What a grisly place this world can be; school shootings, drug abuse, homelessness, etc. And furthermore, what a strange disorienting existence this is; we plod around trying to find balance, meaning and reason in God’s great con game. While some of us cringe, and many of us ignore, these and other sordid happenings, and others do their best Hamlet and Camus impersonations, Tod A, the guiding light of Firewater has a different approach, he laughs like hell and drags us into a melee of swirling black humor.
Mixing equal parts Homer—a bit of tragedy here and there has a payoff in good art—and Homer Simpson—“it’s funny because I don’t know him”—Firewater are a laughing Buddha, drinking all of life’s vinegar yet feeling all the Dionysian intoxication of wine. When you think about it, A convincingly argues on Psychopharmacology, Firewater’s third—and quite possibly best—installment, you only really have three choices in how to deal with the angst of postmodern living, suicide, Zoloft or a tongue planted firmly in cheek.
A and Firewater clearly choose the latter, as they seem most interested in dwelling in the sordid, cruel, base and idiotic. Between airplane crashes, insurance fraud, home surveillance systems and failed relationships, there is no dearth of absurd material for A to muse about and revel in; a suitable soundtrack companion to the Darwin Awards. And, A shows muse aplenty in his songwriting which picks up right where 1999’s The Ponzi Scheme left off; songs about twits, hard luck losers and lovable scoundrels pissing in the wind just for spite.
Musically, Psychopharmacology is somewhat of a departure from past releases. The quality of musicianship is still high and the arrangements are just as intricate as ever, but gone are the klezmer-infused rhythms and circus carousel strut which are replaced here by poppy organ, tinkling ragtime piano and effective, if sparse, use of strings. Perhaps, in concordance with its title, the music on this album is supposed to act like a psycho-pharmaceutical, swirling and hazy.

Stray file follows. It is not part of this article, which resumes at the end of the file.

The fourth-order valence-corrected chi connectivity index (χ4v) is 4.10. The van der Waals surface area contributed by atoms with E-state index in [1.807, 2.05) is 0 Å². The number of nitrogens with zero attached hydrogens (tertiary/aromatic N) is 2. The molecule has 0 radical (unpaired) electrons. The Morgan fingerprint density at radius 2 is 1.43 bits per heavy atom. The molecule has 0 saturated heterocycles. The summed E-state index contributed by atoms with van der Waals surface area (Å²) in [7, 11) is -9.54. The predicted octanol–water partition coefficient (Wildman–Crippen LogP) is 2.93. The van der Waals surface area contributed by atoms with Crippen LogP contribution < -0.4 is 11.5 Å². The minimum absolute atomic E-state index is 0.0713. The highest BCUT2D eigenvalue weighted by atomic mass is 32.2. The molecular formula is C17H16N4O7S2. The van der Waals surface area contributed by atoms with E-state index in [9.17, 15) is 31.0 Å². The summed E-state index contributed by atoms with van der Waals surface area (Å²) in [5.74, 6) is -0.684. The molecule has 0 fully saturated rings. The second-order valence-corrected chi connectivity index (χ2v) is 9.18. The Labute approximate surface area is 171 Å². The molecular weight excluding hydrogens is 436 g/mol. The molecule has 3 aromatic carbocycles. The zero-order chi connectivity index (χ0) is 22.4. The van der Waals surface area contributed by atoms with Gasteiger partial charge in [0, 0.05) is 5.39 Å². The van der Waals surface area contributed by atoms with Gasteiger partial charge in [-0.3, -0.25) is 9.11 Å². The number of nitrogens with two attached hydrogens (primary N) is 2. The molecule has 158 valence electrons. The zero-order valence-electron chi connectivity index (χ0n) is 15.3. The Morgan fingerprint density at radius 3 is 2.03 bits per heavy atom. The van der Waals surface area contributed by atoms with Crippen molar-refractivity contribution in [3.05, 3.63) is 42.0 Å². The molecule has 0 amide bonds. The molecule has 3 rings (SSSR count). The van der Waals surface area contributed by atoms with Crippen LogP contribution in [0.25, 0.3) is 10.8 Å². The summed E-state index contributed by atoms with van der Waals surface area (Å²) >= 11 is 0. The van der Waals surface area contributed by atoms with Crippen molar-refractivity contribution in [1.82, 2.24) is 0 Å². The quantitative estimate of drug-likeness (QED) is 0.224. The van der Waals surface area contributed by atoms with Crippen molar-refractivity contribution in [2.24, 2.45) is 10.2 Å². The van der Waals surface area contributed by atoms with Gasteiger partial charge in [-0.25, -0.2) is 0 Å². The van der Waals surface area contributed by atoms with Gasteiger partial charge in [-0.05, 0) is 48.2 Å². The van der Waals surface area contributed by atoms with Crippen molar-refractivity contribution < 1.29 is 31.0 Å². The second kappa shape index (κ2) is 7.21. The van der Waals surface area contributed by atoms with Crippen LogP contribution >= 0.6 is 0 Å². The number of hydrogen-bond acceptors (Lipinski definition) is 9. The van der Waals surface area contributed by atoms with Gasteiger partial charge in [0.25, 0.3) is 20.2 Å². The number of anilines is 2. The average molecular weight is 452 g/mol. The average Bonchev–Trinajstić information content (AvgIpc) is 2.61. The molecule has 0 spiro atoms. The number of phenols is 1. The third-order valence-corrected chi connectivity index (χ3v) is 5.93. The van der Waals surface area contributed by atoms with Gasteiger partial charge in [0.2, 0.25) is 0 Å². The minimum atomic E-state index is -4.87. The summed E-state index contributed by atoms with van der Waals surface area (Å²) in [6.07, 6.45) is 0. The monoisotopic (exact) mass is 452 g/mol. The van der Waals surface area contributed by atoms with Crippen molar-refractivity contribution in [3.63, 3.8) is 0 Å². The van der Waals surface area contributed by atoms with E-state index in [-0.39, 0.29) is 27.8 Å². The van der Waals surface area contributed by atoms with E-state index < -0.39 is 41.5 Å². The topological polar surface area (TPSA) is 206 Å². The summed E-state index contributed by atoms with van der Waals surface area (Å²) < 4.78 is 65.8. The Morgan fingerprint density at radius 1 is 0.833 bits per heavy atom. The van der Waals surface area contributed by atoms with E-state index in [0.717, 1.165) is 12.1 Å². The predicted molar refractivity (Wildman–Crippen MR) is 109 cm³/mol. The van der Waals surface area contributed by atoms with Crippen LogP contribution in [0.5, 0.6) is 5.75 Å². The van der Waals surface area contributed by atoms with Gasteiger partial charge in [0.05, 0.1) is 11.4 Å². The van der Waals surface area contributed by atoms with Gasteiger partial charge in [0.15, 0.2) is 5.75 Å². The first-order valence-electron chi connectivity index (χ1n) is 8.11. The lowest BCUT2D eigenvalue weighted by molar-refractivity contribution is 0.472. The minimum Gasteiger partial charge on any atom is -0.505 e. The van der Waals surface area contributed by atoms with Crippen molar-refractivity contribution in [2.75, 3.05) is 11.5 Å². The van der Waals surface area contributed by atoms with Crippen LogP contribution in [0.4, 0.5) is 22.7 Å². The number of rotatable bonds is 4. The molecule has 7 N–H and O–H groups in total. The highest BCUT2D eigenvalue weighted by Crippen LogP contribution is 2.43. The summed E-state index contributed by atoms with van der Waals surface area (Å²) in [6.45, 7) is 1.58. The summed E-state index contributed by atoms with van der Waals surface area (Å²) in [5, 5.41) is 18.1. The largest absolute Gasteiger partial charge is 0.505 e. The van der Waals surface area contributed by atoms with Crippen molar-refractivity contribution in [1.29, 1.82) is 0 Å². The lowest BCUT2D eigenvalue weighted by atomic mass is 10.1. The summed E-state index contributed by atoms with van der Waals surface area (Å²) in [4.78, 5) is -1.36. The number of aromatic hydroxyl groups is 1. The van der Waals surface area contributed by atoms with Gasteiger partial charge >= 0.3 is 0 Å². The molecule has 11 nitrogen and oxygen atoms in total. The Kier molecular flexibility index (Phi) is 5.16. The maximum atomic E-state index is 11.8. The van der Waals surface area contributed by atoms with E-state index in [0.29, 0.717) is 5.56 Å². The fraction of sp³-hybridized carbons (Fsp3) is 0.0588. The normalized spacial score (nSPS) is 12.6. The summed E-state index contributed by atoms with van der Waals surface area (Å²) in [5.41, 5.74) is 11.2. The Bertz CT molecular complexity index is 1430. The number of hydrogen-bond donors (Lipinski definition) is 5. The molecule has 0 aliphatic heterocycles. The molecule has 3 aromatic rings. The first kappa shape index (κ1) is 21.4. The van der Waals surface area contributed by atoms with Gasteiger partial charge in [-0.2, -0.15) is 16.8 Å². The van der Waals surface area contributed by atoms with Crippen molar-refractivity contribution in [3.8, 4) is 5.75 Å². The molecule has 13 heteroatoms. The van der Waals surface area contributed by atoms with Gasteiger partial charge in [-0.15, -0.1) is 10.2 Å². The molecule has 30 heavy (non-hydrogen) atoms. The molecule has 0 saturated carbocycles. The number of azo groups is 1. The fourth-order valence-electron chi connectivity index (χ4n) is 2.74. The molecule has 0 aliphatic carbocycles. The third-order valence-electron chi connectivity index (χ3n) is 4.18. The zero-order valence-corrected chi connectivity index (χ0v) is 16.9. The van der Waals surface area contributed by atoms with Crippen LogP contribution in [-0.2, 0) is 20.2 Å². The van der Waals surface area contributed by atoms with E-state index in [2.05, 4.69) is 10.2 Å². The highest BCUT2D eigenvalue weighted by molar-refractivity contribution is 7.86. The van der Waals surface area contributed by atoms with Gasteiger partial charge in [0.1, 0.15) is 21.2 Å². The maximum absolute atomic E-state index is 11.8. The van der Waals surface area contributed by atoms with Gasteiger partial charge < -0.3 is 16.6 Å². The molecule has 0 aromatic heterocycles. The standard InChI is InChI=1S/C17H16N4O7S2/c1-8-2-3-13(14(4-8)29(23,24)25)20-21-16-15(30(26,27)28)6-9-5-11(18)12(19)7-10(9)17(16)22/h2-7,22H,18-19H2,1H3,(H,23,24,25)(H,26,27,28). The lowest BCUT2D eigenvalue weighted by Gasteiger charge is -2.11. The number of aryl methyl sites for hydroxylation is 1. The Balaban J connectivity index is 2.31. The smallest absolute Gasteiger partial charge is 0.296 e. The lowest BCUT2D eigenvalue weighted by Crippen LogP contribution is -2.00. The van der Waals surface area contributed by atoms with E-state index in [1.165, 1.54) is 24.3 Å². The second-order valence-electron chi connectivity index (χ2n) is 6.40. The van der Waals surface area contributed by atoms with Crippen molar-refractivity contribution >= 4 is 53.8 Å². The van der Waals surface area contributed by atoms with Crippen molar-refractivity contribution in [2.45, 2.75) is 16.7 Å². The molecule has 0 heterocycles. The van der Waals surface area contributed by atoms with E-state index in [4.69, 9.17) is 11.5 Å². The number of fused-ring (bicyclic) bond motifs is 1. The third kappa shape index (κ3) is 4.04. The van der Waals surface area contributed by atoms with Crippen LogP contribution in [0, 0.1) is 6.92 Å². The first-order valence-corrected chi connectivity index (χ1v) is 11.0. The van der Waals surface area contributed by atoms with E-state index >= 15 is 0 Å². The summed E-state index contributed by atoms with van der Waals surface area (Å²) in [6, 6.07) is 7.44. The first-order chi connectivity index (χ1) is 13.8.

“Man with the Blurry Face” is a disorienting take on our obsession with stardom. A scathing indictment of our “reality television” fascination, it pokes fun at the fact that we’ll grant just about anyone 15 minutes, as long as it’s in front of the hidden camera.
“Black Box Recording”, perhaps the best track on Psychopharmacology, is a depressing take on airplane explosions, a slow droning piano waltz in an ashy sky. Yet, as A fills us in, there’s a certain dark beauty about the big kaboom. “It’s hard to keep from laughing. The ‘No Smoking’ sign is flashing.” Later he informs us that the sky too could use a smoke right about now.
On the title track, A and Firewater seamlessly mind-meld a contemporary Brian Wilson with Pet Sounds-era Beach Boys. One could only imagine what would happen if the mentally ill and severely depressed Wilson laid it all out on a poppy, peppy track where the only Good Vibrations come from those little blue pills Dr. Landy keeps handing him. Whereas in other tracks A distrusts the magic bullet, suicide, in this case he fears the magic pill, that psycho-pharmaceutical that aims to cure him of the depressing nature of a world in which “God is great and God is good, but he’s also made of wood”. The pill will take away the pain, but it will also take away the ability to create something from it.
This distrust of the happiness scam, provided by anti-depressants and other convenient commodities, combined with the guttural laugh of an ascetic, is the thematic glue that holds Psychopharmacology—and Tod A’s—fragile psyche together. A great landscape of modern foibles, Psychopharmacology belongs on your shelf next to your Vonnegut novels and Tarantino films in that they all poke fun at the grim, the base and the cruel and leave you laughing mean-spiritedly at others, when in actuality you’re really laughing at yourself.
// Sound Affects
"The man whose songs were recorded by Johnny Cash, Alan Jackson, Ricky Skaggs, David Allan Coe, The Highwaymen, and countless others succumbs to time’s cruel cue that the only token of permanence we have to offer are the effects of shared moments and memories.READ the article